Positive benefits for giving children full-fat milk

That latest in milk research.

November 21 2016

A new study has revealed some positive benefits for giving children full-fat milk.  

The Canadian study published in the American Journal of Public Health found children who were given full-fat milk were about a kilogram lighter, The Telegraph, London reports.  

Lead researcher at St Michael’s Hospital in Toronto, Canada, Jonathon Maguire, said he noticed child obesity rates had risen in North America while whole milk consumption had halved.  

More than 2700 children between the age of two and six took part, with researchers looking for a link between weight and vitamin D levels and milk.

Half of the children were given whole milk; a third drank 2 per cent milk and the rest: 1 per cent.

After measuring their Body Mass Index (BMI) and vitamin D levels, The Australian reports, the results suggest children who drank full-fat milk "were less than half as likely to be overweight and a third as likely to be obese" than those who drank 1 per cent milk. It is thought that full-fat milk fills children up for longer, meaning they are less likely to snack.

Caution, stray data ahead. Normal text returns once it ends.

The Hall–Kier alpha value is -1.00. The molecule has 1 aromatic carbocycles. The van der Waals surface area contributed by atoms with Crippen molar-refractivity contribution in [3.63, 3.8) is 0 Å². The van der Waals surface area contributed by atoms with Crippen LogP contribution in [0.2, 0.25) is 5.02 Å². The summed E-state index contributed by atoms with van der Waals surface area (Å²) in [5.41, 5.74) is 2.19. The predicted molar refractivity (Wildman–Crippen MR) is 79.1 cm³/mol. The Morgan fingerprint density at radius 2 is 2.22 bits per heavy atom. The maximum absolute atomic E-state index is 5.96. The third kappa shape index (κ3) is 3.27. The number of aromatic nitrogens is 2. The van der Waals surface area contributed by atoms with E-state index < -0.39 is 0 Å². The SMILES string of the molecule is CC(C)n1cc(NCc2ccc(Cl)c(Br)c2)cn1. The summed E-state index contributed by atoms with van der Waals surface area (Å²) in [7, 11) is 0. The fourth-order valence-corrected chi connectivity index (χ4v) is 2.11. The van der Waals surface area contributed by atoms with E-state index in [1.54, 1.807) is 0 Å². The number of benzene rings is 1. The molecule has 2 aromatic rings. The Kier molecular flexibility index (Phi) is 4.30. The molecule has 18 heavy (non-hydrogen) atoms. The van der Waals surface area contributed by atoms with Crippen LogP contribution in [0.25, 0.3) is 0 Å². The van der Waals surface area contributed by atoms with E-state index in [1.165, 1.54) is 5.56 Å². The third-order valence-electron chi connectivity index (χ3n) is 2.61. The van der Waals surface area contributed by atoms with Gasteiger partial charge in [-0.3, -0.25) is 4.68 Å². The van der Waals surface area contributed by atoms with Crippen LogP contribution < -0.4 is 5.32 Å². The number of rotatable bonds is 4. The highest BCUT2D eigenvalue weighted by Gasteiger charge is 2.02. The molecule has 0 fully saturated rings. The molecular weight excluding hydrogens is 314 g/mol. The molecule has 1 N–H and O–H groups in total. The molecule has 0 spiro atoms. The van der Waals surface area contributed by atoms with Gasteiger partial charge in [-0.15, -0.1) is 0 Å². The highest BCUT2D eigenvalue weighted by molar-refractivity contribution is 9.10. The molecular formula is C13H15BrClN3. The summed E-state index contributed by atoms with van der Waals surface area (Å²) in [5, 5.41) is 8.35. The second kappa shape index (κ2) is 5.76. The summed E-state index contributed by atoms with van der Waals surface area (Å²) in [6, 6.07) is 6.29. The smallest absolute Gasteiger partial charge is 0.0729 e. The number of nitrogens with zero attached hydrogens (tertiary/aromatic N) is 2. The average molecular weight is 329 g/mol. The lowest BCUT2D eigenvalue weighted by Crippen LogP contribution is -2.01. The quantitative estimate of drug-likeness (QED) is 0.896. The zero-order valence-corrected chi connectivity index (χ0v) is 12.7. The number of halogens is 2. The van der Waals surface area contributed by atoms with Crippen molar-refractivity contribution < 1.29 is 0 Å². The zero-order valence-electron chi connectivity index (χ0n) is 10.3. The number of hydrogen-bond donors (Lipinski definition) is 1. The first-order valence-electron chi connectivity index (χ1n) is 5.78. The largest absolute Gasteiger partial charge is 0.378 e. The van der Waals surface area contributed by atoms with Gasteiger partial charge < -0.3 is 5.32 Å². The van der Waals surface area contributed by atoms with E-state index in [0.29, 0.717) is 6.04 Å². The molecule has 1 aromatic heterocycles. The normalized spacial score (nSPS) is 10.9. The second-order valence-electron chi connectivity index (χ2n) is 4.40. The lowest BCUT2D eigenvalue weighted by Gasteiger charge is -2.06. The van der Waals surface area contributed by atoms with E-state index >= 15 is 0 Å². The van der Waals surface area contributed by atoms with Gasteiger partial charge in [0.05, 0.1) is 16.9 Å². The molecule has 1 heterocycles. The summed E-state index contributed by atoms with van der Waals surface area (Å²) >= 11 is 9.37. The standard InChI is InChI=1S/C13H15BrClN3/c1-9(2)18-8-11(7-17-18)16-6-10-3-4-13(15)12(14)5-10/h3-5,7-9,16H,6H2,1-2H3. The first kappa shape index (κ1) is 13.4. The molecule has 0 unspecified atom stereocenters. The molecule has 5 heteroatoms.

Maguire said: "Children who drink lower fat milk don't have less body fat, and they also don't benefit from the higher vitamin D levels in whole milk. It's a double negative with low fat milk."

The Australian Dietary Guidelines recommends the following:

Under 12 months: “Children under 12 months should not be given cow’s milk as the main milk drink, but this can be served in small quantities on cereal or as part of custards with no added sugars. Breastmilk or specially prepared infant formula should be given to infants under 12 months of age as the main milk source.” 

Under two years: Children “have relatively high energy requirements and are growing rapidly, so full cream milks, yoghurts and cheeses are recommended for them.

Over two years: “The preferred choices are reduced fat milks, yoghurts and cheeses or calciumen riched alternatives. Milk products and calcium-enriched alternatives are particularly important foods for growing children and adolescents.”

The study concluded that more research needs to be done.